And, in their own way this was a point stressed repeatedly by Mises, Hayek and Machlup.  But there are even very subtle issues of a technical nature that this point raises for those who want to follow a more unity of science research agenda, such as Morgenstern.  The Austrian School of Economics produced a rich debate on these issues ranging from the Menger-Mises strict dichotomy between natural and social sciences, to a more or less methodological dualism by degree as advocated by Hayek and Machlup, to a unity of science and consilience aspiration of say Morgenstern, to finally a more radical hermeneutical stances that stressed that all science is human science because only humans practice science as articulated by Lavoie (and McCloskey). I don't have any desire to adjudicate these ultimately philosophical positions here in this post, but I want to stress the implication for the modeling "problem" in economics from the fact that we are dealing with the study of human beings that have purposes and plans of their own that must be accounted for.  This problem is even deeper, I think (?), than a serious discussion of the fixed or free nature of the parameters in our modeling.  It is that our modeling has to constantly account for endogenous change in the behavior of those who populate the model which will then necessarily change the nature of the model.  In Morgenstern this is called the "theory absorption" problem, to the extent that actors in the model begin to believe the predictions of the model they will adjust their behavior to avoid the negative consequences and then as a result undermine the predictions of the model. And, this is ongoing.  Quick quiz -- think about the relationship between that point and the Lucas critique. Also, think about the difference or similarity between this point and the demand for placing the theorist within the model as well as stressed recently by both Levy/Peart, Escape from Democracy and Towards an Economics of Natural Equals and Koppl, Expert Failure.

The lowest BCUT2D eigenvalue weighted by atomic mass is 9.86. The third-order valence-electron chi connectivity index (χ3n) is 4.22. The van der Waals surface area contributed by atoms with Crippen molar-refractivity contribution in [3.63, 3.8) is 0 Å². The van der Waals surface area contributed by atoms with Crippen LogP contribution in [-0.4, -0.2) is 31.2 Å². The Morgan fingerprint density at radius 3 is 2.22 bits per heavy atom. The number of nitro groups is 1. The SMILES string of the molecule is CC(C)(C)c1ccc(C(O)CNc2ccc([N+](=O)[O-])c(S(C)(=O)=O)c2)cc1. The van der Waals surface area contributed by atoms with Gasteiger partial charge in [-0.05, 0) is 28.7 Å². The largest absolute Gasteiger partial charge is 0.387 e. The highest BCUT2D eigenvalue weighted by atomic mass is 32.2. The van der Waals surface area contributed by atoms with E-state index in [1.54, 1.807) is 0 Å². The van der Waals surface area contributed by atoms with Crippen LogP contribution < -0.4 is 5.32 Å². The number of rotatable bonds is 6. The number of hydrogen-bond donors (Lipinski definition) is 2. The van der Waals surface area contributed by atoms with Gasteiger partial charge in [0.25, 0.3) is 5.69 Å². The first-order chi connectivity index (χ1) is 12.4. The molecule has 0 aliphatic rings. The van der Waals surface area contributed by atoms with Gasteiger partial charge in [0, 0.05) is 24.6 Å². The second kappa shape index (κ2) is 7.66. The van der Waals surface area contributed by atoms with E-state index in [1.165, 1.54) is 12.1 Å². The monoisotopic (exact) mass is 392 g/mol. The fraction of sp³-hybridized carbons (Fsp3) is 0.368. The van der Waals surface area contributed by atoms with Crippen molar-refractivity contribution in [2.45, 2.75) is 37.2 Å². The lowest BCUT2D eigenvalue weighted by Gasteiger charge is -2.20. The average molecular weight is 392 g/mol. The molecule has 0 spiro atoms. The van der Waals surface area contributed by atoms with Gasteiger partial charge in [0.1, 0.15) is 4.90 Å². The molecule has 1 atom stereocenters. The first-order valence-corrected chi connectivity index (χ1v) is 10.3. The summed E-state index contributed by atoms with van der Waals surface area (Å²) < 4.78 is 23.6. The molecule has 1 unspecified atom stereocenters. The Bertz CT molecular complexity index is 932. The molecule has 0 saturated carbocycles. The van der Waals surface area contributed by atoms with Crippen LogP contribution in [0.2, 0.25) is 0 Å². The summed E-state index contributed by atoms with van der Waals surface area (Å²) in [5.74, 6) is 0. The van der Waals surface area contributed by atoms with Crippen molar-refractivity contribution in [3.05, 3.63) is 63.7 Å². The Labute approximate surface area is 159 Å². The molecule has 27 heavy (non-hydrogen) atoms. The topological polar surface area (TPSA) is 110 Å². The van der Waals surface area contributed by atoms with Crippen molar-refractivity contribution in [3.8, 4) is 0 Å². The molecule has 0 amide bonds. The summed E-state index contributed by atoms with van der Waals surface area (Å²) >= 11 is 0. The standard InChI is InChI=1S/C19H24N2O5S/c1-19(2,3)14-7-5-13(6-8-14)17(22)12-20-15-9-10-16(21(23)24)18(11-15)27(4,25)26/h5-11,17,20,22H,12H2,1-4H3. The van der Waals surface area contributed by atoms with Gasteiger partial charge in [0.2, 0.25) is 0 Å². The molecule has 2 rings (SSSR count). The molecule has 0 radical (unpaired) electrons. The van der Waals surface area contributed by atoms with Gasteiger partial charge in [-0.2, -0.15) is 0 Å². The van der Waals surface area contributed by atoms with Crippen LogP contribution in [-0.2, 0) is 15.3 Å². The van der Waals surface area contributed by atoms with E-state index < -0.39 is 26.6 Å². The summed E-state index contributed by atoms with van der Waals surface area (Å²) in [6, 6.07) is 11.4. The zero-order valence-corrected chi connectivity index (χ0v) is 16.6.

I would argue, though this idea needs to be much more subject to critical dialogue with others, that there is a subtle but significant difference between the knowledge assumptions in economics made by Hayek and made by Lucas. To Lucas the agents in the model know everything that the economic theorist knows, but to Hayek the economic theorist can never possibly know everything the agents in the economy know (that pesky knowledge of particular time and place upon which they act).  This matters and matters in a significant way for how we think about parameters and predictions, about the subject and object of our investigations, and the limits and promise of scientific economics.

Many years ago, Ulrich Witt wrote a wonderful paper on what he termed "the endogenous public choice theorist" where the very predictions of the model result in recommendations for improvement which if followed will mean that the predictions of the model will necessarily change.

And, yes, this modeling "problem" is relevant for the chaotic crisis we are living through at this particular moment in time.

Peter Boettke
Peter Joseph Boettke (January 3, 1960) is an American economist of the Austrian School. He is currently a University Professor of Economics and Philosophy at George Mason University; the BB&T Professor for the Study of Capitalism, Vice President for Research, and Director of the F.A. Hayek Program for Advanced Study in Philosophy, Politics, and Economics at the Mercatus Center at GMU.